The right of prior appropriation operates on the principle that no one owns the water found in the western states and that water rights will be awarded to users based on the dictum “first in time, first in right.”
Water rights in most of the states in the West of the USA are treated just like property rights and are considered independent from the land where the water flows and where it is used. Most of the western states are classified as being arid areas where water is scarce, which is what necessitated the implementation of the right of prior appropriation. Most of the water sources (streams) in these areas are seasonal.
Origins of the right of prior appropriation
This doctrine traces its earliest roots to the rush of Mormon settlers into Utah in the early 1800s, which forced the settlers to devise a system of allocating water resources for beneficial use on a first come, first served basis.
However, the legal doctrine was officially adopted by California in 1850 during the gold rush to allow miners to divert water from their natural waterways for use in mining. According to the doctrine, junior appropriators (later users) are prohibited from using the water from a stream if their usage activities will limit the water available to senior appropriators (first users) below their allocated rights.
How to acquire water rights
To acquire a water right, the user should appropriate (divert) water from its natural waterway and put it to beneficial use. The condition ‘for beneficial use’ means that he should use the diverted water for irrigation, industrial and mining activities, municipal and domestic use, and other economic activities that are not wasteful.
After acquiring priority rights to water under the right of prior appropriation, the dictum of use it, or lose it applies, which means that once you have the water rights you have to use the water in line with the conditions outlined, or you risk losing the rights.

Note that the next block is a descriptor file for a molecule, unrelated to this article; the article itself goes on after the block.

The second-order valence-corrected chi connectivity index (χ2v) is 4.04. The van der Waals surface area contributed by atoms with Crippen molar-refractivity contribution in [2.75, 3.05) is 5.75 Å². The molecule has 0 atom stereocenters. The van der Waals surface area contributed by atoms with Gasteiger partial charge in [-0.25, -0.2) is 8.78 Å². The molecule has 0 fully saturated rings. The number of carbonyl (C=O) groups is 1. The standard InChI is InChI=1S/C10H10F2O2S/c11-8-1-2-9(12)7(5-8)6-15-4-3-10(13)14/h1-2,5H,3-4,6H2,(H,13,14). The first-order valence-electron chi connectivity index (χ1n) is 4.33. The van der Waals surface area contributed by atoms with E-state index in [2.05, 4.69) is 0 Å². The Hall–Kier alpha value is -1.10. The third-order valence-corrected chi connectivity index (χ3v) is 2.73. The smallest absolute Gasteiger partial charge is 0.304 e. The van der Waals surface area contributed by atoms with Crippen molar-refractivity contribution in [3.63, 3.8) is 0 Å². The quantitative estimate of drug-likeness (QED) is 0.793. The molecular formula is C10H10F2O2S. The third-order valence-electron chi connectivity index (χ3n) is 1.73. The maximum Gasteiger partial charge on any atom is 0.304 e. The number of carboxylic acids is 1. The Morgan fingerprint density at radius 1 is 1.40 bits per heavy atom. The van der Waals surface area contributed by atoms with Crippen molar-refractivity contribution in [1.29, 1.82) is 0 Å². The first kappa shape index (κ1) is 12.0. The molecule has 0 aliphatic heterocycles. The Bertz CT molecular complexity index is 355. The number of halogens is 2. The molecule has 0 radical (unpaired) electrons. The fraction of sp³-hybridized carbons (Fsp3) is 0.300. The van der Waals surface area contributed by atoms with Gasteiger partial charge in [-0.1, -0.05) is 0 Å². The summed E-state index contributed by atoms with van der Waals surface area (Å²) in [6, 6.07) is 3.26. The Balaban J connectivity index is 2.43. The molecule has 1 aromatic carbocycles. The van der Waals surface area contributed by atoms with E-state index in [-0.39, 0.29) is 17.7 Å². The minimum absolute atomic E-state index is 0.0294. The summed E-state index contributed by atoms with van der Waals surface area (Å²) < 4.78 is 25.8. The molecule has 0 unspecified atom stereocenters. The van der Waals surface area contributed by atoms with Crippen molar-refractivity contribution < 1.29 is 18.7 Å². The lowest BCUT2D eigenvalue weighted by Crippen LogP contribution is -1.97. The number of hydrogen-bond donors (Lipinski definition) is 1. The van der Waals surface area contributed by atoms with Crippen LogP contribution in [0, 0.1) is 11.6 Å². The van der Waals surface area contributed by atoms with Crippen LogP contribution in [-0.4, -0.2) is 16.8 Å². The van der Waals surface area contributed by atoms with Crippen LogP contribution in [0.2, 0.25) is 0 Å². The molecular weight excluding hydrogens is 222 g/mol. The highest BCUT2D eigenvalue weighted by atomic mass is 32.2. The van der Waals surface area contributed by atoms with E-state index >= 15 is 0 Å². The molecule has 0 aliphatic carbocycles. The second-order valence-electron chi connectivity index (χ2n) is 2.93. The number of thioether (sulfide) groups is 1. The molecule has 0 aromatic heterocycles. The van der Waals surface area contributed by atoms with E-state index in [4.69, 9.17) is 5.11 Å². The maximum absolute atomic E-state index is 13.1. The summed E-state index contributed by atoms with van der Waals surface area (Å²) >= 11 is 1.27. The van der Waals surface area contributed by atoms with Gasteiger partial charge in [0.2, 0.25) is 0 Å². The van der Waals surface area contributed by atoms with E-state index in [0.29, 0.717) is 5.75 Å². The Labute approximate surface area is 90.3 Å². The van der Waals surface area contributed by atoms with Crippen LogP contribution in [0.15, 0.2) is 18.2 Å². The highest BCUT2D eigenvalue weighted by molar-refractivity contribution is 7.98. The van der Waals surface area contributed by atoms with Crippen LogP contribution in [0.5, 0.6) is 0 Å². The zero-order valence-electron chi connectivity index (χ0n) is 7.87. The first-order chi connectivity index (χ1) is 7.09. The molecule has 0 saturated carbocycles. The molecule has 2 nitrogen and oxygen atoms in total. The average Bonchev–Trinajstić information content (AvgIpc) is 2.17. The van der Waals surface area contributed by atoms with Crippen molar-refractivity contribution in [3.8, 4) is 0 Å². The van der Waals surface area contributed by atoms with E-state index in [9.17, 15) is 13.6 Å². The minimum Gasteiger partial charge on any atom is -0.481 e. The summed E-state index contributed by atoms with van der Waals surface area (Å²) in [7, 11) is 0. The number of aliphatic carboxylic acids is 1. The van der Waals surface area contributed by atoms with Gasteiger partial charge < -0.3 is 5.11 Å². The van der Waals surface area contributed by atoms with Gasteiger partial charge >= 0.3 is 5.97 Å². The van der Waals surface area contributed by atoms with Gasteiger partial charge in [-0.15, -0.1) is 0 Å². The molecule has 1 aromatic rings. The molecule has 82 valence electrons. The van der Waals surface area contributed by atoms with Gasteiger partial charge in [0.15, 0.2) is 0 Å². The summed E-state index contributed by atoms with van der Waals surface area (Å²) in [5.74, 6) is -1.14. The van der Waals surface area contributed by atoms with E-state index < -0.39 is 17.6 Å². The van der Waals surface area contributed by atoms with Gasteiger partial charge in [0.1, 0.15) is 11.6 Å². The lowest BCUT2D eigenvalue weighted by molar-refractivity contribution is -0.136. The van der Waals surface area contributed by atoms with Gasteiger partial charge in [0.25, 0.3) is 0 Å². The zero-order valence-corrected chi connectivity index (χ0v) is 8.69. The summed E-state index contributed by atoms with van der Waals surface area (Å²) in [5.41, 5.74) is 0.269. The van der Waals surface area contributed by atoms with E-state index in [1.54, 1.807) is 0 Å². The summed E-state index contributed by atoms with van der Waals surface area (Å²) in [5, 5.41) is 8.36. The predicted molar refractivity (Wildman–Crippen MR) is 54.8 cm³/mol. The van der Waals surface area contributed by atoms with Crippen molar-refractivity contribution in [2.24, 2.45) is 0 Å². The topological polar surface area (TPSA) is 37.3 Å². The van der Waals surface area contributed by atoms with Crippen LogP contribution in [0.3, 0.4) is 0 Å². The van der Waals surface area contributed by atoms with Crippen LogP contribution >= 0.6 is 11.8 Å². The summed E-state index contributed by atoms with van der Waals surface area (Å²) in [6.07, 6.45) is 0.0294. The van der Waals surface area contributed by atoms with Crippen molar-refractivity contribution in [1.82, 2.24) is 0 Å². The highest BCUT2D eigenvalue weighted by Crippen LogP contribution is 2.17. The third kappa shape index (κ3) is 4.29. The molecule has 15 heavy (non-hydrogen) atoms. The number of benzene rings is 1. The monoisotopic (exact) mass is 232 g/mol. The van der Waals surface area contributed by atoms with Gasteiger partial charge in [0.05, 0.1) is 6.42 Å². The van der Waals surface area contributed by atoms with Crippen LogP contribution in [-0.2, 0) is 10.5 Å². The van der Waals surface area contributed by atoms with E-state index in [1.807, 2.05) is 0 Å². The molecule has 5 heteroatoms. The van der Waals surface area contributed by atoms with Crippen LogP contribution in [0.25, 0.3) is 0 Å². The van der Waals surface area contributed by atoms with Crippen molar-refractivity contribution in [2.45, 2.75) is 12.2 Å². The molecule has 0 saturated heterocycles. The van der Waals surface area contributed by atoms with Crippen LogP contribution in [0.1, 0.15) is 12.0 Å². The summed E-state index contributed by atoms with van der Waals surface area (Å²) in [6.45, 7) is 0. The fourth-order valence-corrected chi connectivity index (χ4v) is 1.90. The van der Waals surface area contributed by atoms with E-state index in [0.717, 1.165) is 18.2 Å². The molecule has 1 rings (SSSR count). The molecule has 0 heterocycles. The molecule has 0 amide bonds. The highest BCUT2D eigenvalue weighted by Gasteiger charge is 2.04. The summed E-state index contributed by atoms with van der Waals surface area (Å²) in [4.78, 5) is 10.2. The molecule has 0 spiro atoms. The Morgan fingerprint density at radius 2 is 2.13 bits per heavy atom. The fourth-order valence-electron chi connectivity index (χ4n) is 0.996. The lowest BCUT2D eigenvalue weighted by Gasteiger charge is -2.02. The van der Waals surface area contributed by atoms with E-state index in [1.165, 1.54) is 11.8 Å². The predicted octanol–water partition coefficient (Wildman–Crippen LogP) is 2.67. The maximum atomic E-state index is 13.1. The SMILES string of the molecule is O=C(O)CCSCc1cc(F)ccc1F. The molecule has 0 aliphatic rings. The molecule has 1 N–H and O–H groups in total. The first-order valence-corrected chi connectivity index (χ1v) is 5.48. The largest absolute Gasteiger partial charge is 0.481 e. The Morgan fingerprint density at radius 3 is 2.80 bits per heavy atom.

Categories of water rights
There are two main categories of water rights, which are rights for storage, or direct flow. The right for direct flow is typically measured in terms of cubic feet of water flowing per second. Most states use the concept of the ‘duty’ or need for the water when assigning rights in order to prevent wastage of allocated water resources.
Storage water rights are usually measured in terms of the volume of water that a user is allowed to store in a large vessel for one year. They are usually limited by the size of the user’s reservoir and are generally allocated to fill the reservoir once every year.
The treatment of underground water by Western states differs significantly with some states treating the ground water from springs and tributaries near the surface similar to their treatment of rights to surface water elaborated above. This means that users who extract water from springs and tributaries must abide by the water rights described earlier.
Some states treat water from underground sources such as aquifers as water that is not connected to any surface water system and as such is not bound by the water rights that govern surface water. In such cases, the user can extract water from such underground sources regardless of whether the needs of other senior appropriators are being met.
Many arid states have laws that designate specific sources of underground water as being critical water sources. This usually applies to sources such as aquifers that are major water sources for the municipality and agricultural usage whose water levels are declining.